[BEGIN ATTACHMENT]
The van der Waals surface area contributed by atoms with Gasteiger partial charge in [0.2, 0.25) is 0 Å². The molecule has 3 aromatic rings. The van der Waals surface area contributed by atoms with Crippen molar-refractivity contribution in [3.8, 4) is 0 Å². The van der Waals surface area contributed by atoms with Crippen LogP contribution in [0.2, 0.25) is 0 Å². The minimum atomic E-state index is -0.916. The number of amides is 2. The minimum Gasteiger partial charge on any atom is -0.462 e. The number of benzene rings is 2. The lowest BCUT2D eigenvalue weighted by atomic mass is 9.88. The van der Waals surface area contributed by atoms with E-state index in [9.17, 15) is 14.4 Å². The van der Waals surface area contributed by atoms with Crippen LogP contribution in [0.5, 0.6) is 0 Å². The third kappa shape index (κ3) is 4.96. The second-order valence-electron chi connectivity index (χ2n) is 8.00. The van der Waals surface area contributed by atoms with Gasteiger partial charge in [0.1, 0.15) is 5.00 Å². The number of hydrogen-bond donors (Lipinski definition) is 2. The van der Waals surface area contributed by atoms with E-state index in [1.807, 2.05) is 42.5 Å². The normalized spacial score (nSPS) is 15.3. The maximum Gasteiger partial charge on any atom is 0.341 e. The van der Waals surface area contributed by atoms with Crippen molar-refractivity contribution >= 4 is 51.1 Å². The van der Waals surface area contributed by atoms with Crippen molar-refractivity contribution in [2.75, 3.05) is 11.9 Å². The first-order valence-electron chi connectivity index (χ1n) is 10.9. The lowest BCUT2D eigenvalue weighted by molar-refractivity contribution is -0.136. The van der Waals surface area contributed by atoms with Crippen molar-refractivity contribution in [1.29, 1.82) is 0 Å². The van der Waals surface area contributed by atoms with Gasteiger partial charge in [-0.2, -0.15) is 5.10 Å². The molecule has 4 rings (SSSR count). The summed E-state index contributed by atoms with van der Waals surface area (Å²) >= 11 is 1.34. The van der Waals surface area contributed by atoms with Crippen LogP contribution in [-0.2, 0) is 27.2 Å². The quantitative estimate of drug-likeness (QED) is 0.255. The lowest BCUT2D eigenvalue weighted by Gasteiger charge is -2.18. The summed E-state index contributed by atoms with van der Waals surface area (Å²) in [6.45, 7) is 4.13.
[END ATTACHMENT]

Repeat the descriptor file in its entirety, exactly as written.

The van der Waals surface area contributed by atoms with Gasteiger partial charge in [0.2, 0.25) is 0 Å². The molecule has 3 aromatic rings. The van der Waals surface area contributed by atoms with Crippen molar-refractivity contribution in [3.8, 4) is 0 Å². The van der Waals surface area contributed by atoms with Crippen LogP contribution in [0.2, 0.25) is 0 Å². The minimum atomic E-state index is -0.916. The number of amides is 2. The minimum Gasteiger partial charge on any atom is -0.462 e. The number of benzene rings is 2. The lowest BCUT2D eigenvalue weighted by atomic mass is 9.88. The van der Waals surface area contributed by atoms with E-state index in [9.17, 15) is 14.4 Å². The van der Waals surface area contributed by atoms with Crippen LogP contribution in [0.5, 0.6) is 0 Å². The third kappa shape index (κ3) is 4.96. The second-order valence-electron chi connectivity index (χ2n) is 8.00. The van der Waals surface area contributed by atoms with Gasteiger partial charge in [0.1, 0.15) is 5.00 Å². The number of hydrogen-bond donors (Lipinski definition) is 2. The van der Waals surface area contributed by atoms with E-state index in [1.807, 2.05) is 42.5 Å². The normalized spacial score (nSPS) is 15.3. The maximum Gasteiger partial charge on any atom is 0.341 e. The van der Waals surface area contributed by atoms with Crippen molar-refractivity contribution >= 4 is 51.1 Å². The van der Waals surface area contributed by atoms with Crippen molar-refractivity contribution in [2.75, 3.05) is 11.9 Å². The first-order valence-electron chi connectivity index (χ1n) is 10.9. The lowest BCUT2D eigenvalue weighted by molar-refractivity contribution is -0.136. The van der Waals surface area contributed by atoms with Crippen molar-refractivity contribution in [1.29, 1.82) is 0 Å². The van der Waals surface area contributed by atoms with Gasteiger partial charge in [-0.2, -0.15) is 5.10 Å². The molecule has 4 rings (SSSR count). The summed E-state index contributed by atoms with van der Waals surface area (Å²) >= 11 is 1.34. The van der Waals surface area contributed by atoms with Crippen LogP contribution in [-0.2, 0) is 27.2 Å². The quantitative estimate of drug-likeness (QED) is 0.255. The lowest BCUT2D eigenvalue weighted by Gasteiger charge is -2.18. The summed E-state index contributed by atoms with van der Waals surface area (Å²) in [6.45, 7) is 4.13.